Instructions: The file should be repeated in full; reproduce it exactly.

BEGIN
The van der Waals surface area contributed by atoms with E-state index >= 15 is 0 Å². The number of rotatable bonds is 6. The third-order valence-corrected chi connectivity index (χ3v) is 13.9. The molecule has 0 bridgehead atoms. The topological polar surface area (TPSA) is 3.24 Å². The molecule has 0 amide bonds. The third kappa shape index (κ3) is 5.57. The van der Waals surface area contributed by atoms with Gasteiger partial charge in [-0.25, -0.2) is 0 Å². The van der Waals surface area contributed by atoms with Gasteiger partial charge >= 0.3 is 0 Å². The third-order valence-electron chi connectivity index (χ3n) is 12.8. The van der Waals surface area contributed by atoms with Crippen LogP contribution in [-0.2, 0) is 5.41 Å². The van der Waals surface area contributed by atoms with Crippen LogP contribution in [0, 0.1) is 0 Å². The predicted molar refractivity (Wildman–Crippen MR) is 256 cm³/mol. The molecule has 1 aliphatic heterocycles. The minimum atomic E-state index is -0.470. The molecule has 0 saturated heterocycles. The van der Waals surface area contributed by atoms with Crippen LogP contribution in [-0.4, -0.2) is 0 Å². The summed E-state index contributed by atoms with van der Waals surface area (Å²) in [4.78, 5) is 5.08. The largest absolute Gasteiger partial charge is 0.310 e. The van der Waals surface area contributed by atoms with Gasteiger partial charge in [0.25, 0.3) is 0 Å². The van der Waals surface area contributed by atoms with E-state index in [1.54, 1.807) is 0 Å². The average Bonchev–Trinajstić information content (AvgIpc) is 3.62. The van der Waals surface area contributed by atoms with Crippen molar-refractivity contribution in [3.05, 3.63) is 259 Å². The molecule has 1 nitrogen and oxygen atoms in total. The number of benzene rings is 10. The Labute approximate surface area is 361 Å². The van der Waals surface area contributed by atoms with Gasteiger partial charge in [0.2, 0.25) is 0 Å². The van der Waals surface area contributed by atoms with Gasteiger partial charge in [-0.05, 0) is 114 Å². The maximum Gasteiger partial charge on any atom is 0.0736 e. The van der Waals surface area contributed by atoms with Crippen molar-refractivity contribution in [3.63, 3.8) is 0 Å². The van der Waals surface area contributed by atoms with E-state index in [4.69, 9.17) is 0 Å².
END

The van der Waals surface area contributed by atoms with E-state index >= 15 is 0 Å². The number of rotatable bonds is 6. The third-order valence-corrected chi connectivity index (χ3v) is 13.9. The molecule has 0 bridgehead atoms. The topological polar surface area (TPSA) is 3.24 Å². The molecule has 0 amide bonds. The third kappa shape index (κ3) is 5.57. The van der Waals surface area contributed by atoms with Gasteiger partial charge in [-0.25, -0.2) is 0 Å². The van der Waals surface area contributed by atoms with Gasteiger partial charge >= 0.3 is 0 Å². The third-order valence-electron chi connectivity index (χ3n) is 12.8. The van der Waals surface area contributed by atoms with Crippen LogP contribution in [-0.2, 0) is 5.41 Å². The van der Waals surface area contributed by atoms with Crippen LogP contribution in [0, 0.1) is 0 Å². The predicted molar refractivity (Wildman–Crippen MR) is 256 cm³/mol. The molecule has 1 aliphatic heterocycles. The minimum atomic E-state index is -0.470. The molecule has 0 saturated heterocycles. The van der Waals surface area contributed by atoms with Crippen LogP contribution in [-0.4, -0.2) is 0 Å². The summed E-state index contributed by atoms with van der Waals surface area (Å²) in [4.78, 5) is 5.08. The largest absolute Gasteiger partial charge is 0.310 e. The van der Waals surface area contributed by atoms with Gasteiger partial charge in [0.25, 0.3) is 0 Å². The van der Waals surface area contributed by atoms with E-state index in [1.54, 1.807) is 0 Å². The average Bonchev–Trinajstić information content (AvgIpc) is 3.62. The van der Waals surface area contributed by atoms with Crippen molar-refractivity contribution in [3.05, 3.63) is 259 Å². The molecule has 1 nitrogen and oxygen atoms in total. The number of benzene rings is 10. The Labute approximate surface area is 361 Å². The van der Waals surface area contributed by atoms with Gasteiger partial charge in [0.2, 0.25) is 0 Å². The van der Waals surface area contributed by atoms with Gasteiger partial charge in [-0.05, 0) is 114 Å². The maximum Gasteiger partial charge on any atom is 0.0736 e. The van der Waals surface area contributed by atoms with Crippen molar-refractivity contribution in [3.63, 3.8) is 0 Å². The van der Waals surface area contributed by atoms with E-state index in [4.69, 9.17) is 0 Å².